After an embarrassing defeat of an incumbent president — who probably would have won re-election if he kept his mouth shut and did his job — where does the Republican party go from here?
If I was advising the Republican party, I would not make wholesale changes to the Republican platform after all — swing a couple of states and Trump would have won re-election.
What I would advise right now is to dump all available resources into Georgia since the election of two senators will decide who will control the Senate.
The other thing I would to advise is someone to ask Trump to keep a low profile for the next several weeks.
The Trump team had a winning strategy of a solid South plus key midwestern states.
There is no reason why that strategy won’t be a winning plan for the future.
“I think we just delivered the South to the Republicans for a long time to come.” Those are the words President Lyndon Johnson uttered after signing the Civil Rights Act of 1964.
The South did go Republican in 1964, ending what was known as the “solid South.” Prior to 1964, invariably the South voted Democratic in presidential elections.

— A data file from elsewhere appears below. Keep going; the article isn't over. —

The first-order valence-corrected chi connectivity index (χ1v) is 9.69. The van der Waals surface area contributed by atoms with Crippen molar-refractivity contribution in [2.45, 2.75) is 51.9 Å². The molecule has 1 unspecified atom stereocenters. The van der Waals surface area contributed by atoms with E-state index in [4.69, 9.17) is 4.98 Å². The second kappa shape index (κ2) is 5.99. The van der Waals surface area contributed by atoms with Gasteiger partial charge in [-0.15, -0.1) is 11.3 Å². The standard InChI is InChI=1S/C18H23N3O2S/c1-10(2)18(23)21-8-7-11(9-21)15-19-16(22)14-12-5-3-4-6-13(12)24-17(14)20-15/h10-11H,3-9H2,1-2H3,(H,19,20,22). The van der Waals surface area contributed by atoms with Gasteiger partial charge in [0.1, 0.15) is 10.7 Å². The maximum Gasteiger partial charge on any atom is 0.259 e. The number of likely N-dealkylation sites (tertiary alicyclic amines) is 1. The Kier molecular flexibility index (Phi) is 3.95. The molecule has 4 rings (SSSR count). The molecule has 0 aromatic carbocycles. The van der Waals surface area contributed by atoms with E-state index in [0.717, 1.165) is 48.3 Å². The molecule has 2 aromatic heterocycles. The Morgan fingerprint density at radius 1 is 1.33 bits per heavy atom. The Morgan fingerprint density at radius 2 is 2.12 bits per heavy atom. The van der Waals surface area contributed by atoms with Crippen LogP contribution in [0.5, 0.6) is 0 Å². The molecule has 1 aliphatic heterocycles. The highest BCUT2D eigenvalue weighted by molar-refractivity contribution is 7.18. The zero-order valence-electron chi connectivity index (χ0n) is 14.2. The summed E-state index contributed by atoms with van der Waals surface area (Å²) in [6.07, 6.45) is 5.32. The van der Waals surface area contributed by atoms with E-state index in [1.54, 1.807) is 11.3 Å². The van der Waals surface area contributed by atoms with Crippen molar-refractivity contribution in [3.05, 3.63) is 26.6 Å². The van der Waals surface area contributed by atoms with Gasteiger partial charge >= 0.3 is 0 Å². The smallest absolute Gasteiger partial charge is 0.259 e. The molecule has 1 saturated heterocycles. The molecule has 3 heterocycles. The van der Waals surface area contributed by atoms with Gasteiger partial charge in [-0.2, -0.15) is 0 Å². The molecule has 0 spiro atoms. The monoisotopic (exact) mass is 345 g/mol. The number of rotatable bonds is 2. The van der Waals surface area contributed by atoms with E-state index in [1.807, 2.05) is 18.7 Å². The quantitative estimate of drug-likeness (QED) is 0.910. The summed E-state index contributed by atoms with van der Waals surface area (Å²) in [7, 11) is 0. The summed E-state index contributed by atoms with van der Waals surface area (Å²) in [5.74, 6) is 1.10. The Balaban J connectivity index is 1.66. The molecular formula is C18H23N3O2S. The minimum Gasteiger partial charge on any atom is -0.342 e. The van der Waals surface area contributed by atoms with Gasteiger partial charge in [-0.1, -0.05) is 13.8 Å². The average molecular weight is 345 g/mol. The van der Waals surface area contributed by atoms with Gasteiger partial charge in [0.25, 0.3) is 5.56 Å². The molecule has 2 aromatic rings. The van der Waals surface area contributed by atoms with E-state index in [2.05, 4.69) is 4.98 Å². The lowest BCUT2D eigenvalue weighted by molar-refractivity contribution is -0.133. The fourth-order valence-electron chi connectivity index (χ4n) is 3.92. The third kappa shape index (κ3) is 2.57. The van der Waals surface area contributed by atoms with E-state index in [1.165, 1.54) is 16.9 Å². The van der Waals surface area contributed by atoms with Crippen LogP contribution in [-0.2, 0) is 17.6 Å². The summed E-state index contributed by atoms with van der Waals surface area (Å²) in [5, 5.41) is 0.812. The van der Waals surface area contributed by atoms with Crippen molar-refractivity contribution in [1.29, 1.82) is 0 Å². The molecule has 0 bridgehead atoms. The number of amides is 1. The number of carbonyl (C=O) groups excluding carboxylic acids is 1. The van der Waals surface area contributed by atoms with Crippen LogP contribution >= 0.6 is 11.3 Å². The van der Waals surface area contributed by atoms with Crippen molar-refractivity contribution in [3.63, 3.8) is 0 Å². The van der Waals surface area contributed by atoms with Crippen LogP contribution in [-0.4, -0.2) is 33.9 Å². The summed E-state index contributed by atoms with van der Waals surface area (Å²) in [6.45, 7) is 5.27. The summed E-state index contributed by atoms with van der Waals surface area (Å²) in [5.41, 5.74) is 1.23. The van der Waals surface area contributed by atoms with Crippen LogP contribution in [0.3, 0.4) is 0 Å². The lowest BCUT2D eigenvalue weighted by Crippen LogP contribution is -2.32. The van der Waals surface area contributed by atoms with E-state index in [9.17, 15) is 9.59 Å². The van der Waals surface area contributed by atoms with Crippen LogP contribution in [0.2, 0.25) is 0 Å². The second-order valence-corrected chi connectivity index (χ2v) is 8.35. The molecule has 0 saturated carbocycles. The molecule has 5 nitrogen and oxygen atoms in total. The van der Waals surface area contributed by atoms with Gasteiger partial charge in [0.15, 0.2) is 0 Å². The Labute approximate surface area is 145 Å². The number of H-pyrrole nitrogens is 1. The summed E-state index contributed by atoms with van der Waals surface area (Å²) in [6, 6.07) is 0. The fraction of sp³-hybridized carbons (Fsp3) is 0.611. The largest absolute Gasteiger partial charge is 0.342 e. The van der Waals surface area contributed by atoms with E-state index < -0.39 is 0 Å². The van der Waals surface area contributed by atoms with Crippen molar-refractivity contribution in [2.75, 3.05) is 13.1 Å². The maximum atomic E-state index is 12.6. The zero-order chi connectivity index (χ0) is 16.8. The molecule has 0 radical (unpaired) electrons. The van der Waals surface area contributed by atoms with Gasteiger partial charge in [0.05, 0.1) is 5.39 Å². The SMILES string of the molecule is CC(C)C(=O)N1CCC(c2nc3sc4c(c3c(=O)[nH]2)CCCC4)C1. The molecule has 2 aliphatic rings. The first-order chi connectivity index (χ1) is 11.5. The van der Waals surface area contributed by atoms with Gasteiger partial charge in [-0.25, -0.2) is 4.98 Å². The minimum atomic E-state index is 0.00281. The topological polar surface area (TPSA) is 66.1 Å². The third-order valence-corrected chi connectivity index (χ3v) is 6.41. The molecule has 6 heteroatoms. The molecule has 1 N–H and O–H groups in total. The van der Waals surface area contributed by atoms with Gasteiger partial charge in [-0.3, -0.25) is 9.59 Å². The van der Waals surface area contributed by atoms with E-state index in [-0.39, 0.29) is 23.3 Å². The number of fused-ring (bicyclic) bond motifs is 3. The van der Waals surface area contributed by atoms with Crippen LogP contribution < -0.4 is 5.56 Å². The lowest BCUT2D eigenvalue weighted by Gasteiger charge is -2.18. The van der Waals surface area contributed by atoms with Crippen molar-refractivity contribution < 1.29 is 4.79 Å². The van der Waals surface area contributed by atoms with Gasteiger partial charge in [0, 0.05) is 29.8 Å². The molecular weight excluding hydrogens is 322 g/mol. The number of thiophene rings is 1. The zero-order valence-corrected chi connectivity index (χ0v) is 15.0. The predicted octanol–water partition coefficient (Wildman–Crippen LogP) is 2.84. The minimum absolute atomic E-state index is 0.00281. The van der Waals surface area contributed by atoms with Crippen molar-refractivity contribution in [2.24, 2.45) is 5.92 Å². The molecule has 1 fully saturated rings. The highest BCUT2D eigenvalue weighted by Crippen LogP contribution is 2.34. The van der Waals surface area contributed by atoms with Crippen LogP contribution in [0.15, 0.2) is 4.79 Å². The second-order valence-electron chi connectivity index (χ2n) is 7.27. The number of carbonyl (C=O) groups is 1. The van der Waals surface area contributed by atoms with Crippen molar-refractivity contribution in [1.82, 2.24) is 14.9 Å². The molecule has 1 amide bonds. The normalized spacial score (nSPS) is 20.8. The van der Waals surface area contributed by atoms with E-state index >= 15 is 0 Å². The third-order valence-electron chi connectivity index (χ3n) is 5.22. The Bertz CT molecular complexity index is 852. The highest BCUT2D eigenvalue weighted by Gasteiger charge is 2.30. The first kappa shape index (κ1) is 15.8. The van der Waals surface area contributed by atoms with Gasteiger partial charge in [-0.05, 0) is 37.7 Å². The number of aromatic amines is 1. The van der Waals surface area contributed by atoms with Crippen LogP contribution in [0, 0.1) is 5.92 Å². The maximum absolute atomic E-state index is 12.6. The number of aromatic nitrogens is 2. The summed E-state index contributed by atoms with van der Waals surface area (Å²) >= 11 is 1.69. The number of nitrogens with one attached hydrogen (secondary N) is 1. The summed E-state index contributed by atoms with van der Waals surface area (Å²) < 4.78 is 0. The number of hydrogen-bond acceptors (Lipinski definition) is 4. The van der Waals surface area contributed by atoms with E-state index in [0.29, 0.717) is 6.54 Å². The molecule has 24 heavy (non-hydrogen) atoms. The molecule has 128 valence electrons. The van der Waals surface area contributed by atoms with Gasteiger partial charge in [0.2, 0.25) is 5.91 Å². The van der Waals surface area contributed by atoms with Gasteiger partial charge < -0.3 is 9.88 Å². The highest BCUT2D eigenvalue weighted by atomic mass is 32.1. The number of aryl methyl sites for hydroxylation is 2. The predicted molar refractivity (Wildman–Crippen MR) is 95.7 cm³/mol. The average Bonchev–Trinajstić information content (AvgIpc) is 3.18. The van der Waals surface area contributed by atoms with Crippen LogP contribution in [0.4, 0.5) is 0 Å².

The twin towers of low taxes and limited regulation seem to be popular right now.
The Republicans just have to express those polices at the local level without upsetting the various interests.
Whenever a party loses the White House, there is always discussion about how the party needs to change.
But most often, as in 2020, no wide spread change is in order.
Retired Auburn Attorney Don Eddins is publisher of The Auburn Villager newspaper and the online publication, auburnvillager.com. Before going into law, he was state Capitol reporter for The Huntsville Times and state editor for The Columbus Ledger. In college, he was sports editor of The Auburn Plainsman. Email him your comments about the newspaper to firstname.lastname@example.org.